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The Companies Act 2013 of Indian constitution comes with the definition of private limited company. It says that private companies are companies which are restricted in regard of transferability of its shares. Basically, the law prevents large share subscription from public for such companies. This is actually the major difference between public companies and private companies in India.
To be precise, private limited companies are allowed to have only 200 shareholders. The number, however, does not include the present as well as former employees who are also members of the private companies. Another notable thing is that more than two persons, who jointly have shares, will be automatically treated as one entity.
Different Shareholding Patterns for Different Companies
The shareholding pattern is different for different types of companies. So, at the beginning, we shall discuss on the shareholding pattern of private limited companies.
Shareholding Pattern for Private Limited Companies
At the beginning, companies act had also restriction on the share capital amount for the private limited companies. It used to state that maximum paid-up share capital should be 1 lakh (at Indian currency value). The rule is however omitted in 2005. With the amendment, now there is no restriction on the upper limit of the maximum paid-up share capital.
Private companies are divided into a few common types. Those types have been discussed in the following section.
- Limited by Shares: In this case, liability of the shareholders is limited by shares. That means the amount unpaid by members to the company will be regarded as their liability.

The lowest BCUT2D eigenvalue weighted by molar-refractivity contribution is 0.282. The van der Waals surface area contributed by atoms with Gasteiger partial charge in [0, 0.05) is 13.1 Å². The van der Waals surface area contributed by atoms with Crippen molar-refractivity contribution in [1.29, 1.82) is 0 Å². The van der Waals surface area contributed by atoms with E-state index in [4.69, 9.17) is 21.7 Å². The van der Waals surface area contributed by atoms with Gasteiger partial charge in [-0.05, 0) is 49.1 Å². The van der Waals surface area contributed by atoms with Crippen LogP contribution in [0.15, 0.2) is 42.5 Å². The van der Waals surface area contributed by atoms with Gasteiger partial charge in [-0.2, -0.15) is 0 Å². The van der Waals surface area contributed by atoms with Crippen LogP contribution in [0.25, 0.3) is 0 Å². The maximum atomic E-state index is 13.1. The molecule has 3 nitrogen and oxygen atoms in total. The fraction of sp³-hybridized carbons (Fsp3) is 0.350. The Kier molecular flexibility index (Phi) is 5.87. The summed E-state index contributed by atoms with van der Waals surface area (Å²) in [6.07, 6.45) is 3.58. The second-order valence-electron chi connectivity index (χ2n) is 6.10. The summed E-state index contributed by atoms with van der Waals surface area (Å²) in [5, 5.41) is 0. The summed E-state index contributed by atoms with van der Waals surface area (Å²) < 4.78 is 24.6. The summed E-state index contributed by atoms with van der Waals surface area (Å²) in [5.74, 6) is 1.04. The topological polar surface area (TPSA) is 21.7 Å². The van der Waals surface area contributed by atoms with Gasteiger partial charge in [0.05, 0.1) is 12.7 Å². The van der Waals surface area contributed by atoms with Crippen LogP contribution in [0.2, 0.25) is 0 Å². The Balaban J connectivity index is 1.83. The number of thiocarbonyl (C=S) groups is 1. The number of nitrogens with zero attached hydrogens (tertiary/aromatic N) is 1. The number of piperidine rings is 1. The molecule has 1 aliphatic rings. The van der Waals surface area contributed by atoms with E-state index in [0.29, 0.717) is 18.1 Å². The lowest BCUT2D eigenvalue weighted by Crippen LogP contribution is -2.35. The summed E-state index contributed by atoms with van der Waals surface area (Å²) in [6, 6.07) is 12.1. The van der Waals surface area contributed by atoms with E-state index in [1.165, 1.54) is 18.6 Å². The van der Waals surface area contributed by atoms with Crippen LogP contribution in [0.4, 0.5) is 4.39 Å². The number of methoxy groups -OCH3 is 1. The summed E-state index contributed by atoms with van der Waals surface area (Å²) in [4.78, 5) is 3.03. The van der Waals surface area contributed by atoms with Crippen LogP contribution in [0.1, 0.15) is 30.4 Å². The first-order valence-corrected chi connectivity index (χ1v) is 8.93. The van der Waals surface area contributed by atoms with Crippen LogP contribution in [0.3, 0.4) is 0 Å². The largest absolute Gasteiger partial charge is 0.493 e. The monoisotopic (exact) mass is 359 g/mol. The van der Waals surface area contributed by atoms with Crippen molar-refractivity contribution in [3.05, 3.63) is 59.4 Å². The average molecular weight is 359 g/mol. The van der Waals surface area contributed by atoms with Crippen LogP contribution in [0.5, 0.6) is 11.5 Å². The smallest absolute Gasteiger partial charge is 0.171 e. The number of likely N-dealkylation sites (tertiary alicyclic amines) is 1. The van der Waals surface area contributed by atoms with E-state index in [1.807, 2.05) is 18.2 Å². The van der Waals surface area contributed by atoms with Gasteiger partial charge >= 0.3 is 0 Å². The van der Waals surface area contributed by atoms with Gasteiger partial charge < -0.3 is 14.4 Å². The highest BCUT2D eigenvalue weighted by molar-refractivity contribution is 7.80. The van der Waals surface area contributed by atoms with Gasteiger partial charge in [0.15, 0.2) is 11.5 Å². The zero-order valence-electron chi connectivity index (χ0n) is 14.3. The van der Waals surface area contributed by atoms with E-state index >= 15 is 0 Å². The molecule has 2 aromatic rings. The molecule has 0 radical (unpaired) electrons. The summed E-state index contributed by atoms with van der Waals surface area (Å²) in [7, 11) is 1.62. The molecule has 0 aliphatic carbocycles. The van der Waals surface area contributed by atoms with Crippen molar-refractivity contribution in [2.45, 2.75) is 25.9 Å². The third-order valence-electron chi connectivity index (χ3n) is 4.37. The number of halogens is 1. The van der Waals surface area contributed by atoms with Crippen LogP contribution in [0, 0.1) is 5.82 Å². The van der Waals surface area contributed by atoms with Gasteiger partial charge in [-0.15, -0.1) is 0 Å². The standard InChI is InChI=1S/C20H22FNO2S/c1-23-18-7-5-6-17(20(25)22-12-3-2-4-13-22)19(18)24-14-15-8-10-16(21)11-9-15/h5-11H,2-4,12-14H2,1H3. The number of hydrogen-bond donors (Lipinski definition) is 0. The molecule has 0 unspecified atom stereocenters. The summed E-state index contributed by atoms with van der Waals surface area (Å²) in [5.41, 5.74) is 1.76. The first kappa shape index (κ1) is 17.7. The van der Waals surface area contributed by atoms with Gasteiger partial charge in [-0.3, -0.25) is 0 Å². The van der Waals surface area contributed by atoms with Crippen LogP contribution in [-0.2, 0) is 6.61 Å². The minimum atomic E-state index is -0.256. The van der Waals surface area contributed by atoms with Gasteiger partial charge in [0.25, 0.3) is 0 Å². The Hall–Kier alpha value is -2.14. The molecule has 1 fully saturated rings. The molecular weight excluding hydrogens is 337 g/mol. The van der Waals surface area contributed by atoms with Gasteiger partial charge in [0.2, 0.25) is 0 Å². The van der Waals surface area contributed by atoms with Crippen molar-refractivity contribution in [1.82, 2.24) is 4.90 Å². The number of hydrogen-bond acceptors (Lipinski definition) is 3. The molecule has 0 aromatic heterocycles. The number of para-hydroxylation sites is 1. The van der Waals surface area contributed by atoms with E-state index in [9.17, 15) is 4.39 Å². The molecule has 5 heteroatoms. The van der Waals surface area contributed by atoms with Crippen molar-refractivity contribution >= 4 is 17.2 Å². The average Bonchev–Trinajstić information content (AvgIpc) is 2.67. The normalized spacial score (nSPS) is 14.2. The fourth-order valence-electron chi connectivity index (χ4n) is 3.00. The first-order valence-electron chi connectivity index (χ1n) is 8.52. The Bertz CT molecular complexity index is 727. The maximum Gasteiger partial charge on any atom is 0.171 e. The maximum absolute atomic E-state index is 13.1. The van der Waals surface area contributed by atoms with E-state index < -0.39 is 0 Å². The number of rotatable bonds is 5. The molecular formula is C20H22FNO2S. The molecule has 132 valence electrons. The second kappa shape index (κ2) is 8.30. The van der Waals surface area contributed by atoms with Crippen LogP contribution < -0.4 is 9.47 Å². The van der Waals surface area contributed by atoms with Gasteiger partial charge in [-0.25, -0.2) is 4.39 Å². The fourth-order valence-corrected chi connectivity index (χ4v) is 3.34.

- Limited by Guarantee: The member of the private limited company should guarantee paying certain amount of money when the company seems to be wound-up.
- Unlimited Liability: In this type of private limited companies, liability of the members is unlimited. When company faces difficult economic condition, personal assets of the members can be sold toad capital to the company.
Shareholding Pattern for One Person Company
At the above section, we have seen that private limited companies need at least 2 members for the formation. However, there is also a provision of one person company. This provision has been added in the year of 2013 as an amendment to the companies act. So, it is possible to start a private limited company even with one shareholder. Section 2(62) of the Companies Act comes with the definition of the one person company. In simple words, one person company is such a company where there is only one shareholder who possesses 100% of the company share. The shareholder has to nominate a person, who shall automatically become the owner of the share after the death of the present single shareholder. It is to be noted that once the one person company reaches the turnover above 2 Crores, the company should be converted into Private Limited Company. Thereafter, the company can no longer follow the shareholding pattern of the One Person Company (OPC).
Shareholding Pattern for Public Limited Companies
Under Section 2(71) of the Companies Act, the definition of the public limited company has been provided. According to this section, a public limited company should have minimum paid-up share capital amount of 5 lakh. In order to form the company, there must be at least 7 members, and the company is not limited by its share. At the same time, transfer of share is not restricted for the public limited companies. The company should have 3 directors, and it can invite public to buy its shares.
Legal Frameworks and Guidelines for Private and Public Company Shareholding
Private Limited Companies